Texas’ Senate Border Security Committee will hear testimony from citizens on Thursday about legislation from the Texas House that would potentially assist in dealing with the ongoing border invasion.
House Bill 7 by State Rep. Ryan Guillen (R–Rio Grande City) is widely considered the landmark border security measure of the current legislative session.
It provides funding for border security needs, including courts that deal with border-related offenses and for property owners who have incurred financial damages caused by illegal crossings.
After being amended to include elements of another border security proposal, HB 7 now also establishes the Border Protection Unit, which will be responsible for deterring and repelling persons attempting to unlawfully enter the state at any place other than a port of entry. The BPU will operate under the Texas Department of Public Safety and establish a headquarters in the border region; however, its jurisdiction is limited to border counties where the county commissioners court approves of its presence.
The BPU was originally a component of House Bill 20, but after House Speaker Dade Phelan (R–Beaumont) sided with Democrats to kill it on a technicality, Guillen added that part of the bill to HB 7.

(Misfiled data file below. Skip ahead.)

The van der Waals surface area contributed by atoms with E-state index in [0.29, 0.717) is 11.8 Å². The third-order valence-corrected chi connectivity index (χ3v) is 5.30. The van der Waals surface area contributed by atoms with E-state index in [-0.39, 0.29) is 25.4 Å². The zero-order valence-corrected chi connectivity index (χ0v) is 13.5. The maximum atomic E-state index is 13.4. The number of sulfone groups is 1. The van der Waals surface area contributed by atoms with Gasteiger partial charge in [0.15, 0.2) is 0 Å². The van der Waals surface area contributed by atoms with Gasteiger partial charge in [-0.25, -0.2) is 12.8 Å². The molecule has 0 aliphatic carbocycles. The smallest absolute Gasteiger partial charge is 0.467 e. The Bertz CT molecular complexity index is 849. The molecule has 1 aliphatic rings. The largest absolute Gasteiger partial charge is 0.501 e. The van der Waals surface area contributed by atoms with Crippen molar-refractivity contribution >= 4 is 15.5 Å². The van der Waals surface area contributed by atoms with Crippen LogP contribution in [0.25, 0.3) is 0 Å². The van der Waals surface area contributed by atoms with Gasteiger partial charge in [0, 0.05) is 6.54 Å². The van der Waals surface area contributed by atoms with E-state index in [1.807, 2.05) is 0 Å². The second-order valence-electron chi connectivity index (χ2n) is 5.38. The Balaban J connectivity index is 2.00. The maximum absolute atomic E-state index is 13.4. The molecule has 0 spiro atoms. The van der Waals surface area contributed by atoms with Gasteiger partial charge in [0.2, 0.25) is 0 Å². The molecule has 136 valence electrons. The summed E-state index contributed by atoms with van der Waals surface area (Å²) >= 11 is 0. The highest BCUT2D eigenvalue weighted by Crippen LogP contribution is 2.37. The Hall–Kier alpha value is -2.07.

Notably, the amended HB 7 does not include any mention of Article I, Section 10 of the U.S. Constitution, which authorizes each state to defend itself in the event of an invasion. It also removes the eligibility of noncommissioned officers for the BPU, limiting it to licensed peace officers. Additionally, it does not resurrect the state-level Title 42 or allow for the construction of a permanent barrier, only a temporary infrastructure.
“As currently amended and passed by the Texas House, HB 7 would fundamentally defang the newly created state Border Protection Unit by making it subject to whims of border county commissioners courts, most of whom are controlled by liberal Democrats who have no intention of allowing the state to repel and remove illegal aliens entering Texas between ports of entry,” Chris Russo, president of Texans for Strong Borders, told Texas Scorecard. “In fact, in many cases, it could hamper existing border security efforts under Operation Lone Star by making DPS more broadly subject to these same restrictions.”
Besides removing this “unnecessary restriction on operations,” Russo is advocating for the Texas Senate to make several changes in a committee substitute of the bill, including letting former military personnel and U.S. Border Patrol agents join the BPU as well as adding the enhanced criminal trespass provision from HB 20.
“With these changes, HB 7 would represent the greatest leap forward in allowing Texas to secure its own border to date. Without them, HB 7 risks hampering this vital mission even further,” said Russo.
The committee will also hear testimony on House Bill 800, which will increase criminal penalties for smuggling, operating a stash house, or evading arrest.
As the border invasion intensifies amid the end of Title 42, South Texans are facing a monumental crisis.
The 88th Legislative Session ends May 29, leaving lawmakers with mere weeks to act.